A murder charges was filed Wednesday against a former Long Beach school safety officer who shot an unarmed 18-year-old in the head near a high school last month, prosecutors said.
The decision came less than a year after Los Angeles County Dist. Atty. George Gascón swept into office on a criminal justice platform that included a vow to aggressively pursue law enforcement officers who use excessive force.
The school safety officer, Eddie F. Gonzalez, 51, fired into a fleeing vehicle in late September after a fight between Manuela “Mona” Rodriguez and an unidentified 15-year-old girl one block from Millikan High School. Video from the scene appears to show Gonzalez fire at least two rounds after screaming at the vehicle as it speeds off.
Rodriguez, who was in the vehicle’s passenger seat, was struck in the head, police said. Her 20-year-old boyfriend, Rafeul Chowdhury, and his 16-year-old brother were inside the car when Gonzalez opened fire. They were not hit.
The injury left the 18-year-old mother brain-dead. Rodriguez was taken off life support and her organs were donated before she died Oct. 5.
Gascón announced the charge during a news conference in downtown Los Angeles on Wednesday.
“This case really illustrates the importance of holding public officials accountable,” he said. “Especially public officials that are entrusted with the safety of our family and our kids.”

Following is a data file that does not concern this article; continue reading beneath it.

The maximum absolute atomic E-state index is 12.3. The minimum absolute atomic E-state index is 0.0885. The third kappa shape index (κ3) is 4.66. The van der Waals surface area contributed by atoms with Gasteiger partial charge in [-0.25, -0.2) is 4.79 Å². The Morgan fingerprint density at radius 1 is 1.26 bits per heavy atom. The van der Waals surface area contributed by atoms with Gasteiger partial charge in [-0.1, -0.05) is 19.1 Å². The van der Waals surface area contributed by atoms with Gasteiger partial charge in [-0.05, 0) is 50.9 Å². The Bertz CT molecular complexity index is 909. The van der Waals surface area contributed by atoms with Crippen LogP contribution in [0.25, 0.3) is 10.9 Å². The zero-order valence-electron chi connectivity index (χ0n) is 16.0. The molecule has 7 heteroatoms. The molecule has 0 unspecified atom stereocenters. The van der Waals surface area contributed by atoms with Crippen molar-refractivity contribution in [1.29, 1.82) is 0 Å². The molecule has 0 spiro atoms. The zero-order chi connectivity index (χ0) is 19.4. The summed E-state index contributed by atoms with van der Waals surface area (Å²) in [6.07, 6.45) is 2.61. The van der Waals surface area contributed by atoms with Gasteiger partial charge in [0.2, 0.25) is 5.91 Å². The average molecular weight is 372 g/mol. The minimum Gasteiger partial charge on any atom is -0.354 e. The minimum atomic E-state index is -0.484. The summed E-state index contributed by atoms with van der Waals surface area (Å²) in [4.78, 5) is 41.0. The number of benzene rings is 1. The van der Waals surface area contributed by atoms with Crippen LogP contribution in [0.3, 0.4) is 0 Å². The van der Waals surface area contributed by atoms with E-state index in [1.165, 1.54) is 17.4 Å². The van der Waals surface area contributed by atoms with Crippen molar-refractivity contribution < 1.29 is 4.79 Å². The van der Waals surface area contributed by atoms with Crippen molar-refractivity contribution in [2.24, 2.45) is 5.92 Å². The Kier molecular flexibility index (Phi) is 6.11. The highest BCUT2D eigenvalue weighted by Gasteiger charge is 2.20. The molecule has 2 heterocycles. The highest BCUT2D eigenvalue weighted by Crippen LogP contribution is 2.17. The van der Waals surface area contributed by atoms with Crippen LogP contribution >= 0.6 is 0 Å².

Standing outside the building where Gascón announced the charge, Rodriguez’s older brother held a T-shirt emblazoned with his sister’s face. Though he was thankful Gonzalez was being prosecuted, Oscar Rodriguez questioned why the officer wasn’t immediately arrested after opening fire in a crowded area where others could have been hurt.
“This is a first step toward justice, and hopefully our healing process…. I’ve waited a long time for something that was pretty obvious, but I guess this is how the justice system works,” he said.
Gascón said Gonzalez was arrested Wednesday in Orange and charged with one count of murder. The Long Beach Board of Education voted unanimously this month to fire Gonzalez for violating its use-of-force policy.
Gonzalez could not immediately be reached for comment, and it was not clear who his attorney was. He was being held at the Long Beach jail in lieu of $2-million bail and is expected to be arraigned Friday in a Long Beach courtroom.
The charge came exactly one month after the shooting and eight months after Gascón first announced plans to hire an outside prosecutor to reexamine fatal police shootings that his predecessor, Jackie Lacey, declined to charge as crimes. .